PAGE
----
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NATO is a military and political alliance, a security community that unites the largest number of States on both sides of the North Atlantic. During its existence, NATO has expanded 2.5 times. It accounts for 70% of global military spending. It is rightfully considered the most powerful military association of States in the entire history of mankind in terms of combined armed power and political influence. The fact that this year NATO turned 70 years old, which is more than the independent existence of some of its member States, proves an incredible success of this project. However, while the Alliance has successfully resisted external enemies in its history, today it is experiencing significant internal divisions that threaten its existence more than ever.
The founding date of NATO is April 4, 1949, the day 12 countries signed the Washington Treaty. NATO became a “transatlantic forum” for allied countries to consult on issues that affect the vital interests of participating countries. The organization’s primary goal was to deter any form of aggression against the territory of any member state, as well as to protect against these threats. The principle of collective defense, enshrined in article 5 of the Washington Treaty, implies that if one NATO member state is the victim of an armed attack, all other member States of the Alliance will consider this act of violence an armed attack on all NATO countries and will take actions that the organization deems necessary. At the end of the 20th century, the real threat to the West was the Soviet Union.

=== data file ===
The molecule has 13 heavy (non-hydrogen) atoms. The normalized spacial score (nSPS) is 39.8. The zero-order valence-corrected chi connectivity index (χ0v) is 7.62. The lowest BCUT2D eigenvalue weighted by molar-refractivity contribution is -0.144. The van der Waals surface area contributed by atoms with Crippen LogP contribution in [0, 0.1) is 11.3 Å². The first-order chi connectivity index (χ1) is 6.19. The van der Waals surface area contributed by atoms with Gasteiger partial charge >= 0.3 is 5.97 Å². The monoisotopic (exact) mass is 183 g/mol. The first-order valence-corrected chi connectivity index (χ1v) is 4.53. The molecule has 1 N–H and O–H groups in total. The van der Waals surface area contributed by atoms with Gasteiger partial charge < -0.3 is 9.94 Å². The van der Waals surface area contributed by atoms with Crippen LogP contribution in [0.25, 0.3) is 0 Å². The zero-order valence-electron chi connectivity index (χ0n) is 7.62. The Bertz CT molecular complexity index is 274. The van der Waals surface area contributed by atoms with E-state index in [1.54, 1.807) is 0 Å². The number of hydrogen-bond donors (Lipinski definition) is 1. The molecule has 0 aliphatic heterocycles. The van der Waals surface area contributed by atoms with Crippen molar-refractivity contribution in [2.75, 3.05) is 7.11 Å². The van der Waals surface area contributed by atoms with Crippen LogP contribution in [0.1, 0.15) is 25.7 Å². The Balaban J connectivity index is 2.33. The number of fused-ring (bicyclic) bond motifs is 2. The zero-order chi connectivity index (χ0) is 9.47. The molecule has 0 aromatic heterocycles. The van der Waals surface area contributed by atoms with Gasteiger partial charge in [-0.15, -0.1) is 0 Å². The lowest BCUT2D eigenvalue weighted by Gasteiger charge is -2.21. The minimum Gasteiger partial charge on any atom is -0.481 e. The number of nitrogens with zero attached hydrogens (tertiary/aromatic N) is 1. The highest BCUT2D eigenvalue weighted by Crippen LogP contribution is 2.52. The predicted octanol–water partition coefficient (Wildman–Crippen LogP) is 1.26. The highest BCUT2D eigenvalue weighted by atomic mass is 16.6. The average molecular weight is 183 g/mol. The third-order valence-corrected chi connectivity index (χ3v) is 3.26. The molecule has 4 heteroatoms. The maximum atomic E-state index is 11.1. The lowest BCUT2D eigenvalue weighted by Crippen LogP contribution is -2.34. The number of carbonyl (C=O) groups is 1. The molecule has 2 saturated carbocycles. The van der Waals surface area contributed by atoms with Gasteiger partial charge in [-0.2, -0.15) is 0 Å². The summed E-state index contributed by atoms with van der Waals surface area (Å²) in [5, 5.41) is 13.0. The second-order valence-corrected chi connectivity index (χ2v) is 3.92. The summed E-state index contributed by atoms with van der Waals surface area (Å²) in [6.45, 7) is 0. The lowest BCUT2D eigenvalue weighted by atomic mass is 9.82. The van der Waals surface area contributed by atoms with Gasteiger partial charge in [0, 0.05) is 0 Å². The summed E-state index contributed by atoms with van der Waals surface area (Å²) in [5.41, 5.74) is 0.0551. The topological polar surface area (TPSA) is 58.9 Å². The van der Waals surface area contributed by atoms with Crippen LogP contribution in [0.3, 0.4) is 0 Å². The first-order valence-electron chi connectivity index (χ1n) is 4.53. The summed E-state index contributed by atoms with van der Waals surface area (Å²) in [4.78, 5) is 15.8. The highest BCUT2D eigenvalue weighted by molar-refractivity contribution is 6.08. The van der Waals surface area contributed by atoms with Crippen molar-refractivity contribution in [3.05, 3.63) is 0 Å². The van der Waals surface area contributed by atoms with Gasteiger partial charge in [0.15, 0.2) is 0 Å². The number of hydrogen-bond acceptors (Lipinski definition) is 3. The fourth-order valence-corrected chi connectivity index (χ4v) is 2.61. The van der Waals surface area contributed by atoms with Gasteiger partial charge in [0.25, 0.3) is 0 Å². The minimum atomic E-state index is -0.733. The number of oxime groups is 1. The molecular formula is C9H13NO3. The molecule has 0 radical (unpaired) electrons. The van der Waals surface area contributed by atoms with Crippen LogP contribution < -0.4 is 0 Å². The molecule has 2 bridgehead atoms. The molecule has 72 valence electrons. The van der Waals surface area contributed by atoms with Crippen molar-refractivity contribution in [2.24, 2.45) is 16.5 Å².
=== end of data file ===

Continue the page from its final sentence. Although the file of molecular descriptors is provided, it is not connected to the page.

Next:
After the collapse of the Soviet Union, the question arose about the existence of NATO, as an Alliance created to protect against the Soviet threat. The disappearance of the external threat has led to a process of transformation that has been going on for 30 years. Each stage of transformation is directly related to the adaptation of the Alliance to certain changes taking place in the international arena and affecting the stability of the security system in the Euro-Atlantic and the world as a whole. In addition to the collapse of the Soviet Union, one of the key events that affected the development of the Alliance was the terrorist attack of 11.09.2001, which actually allowed the Alliance to be preserved, since then there was a common external threat to the member countries.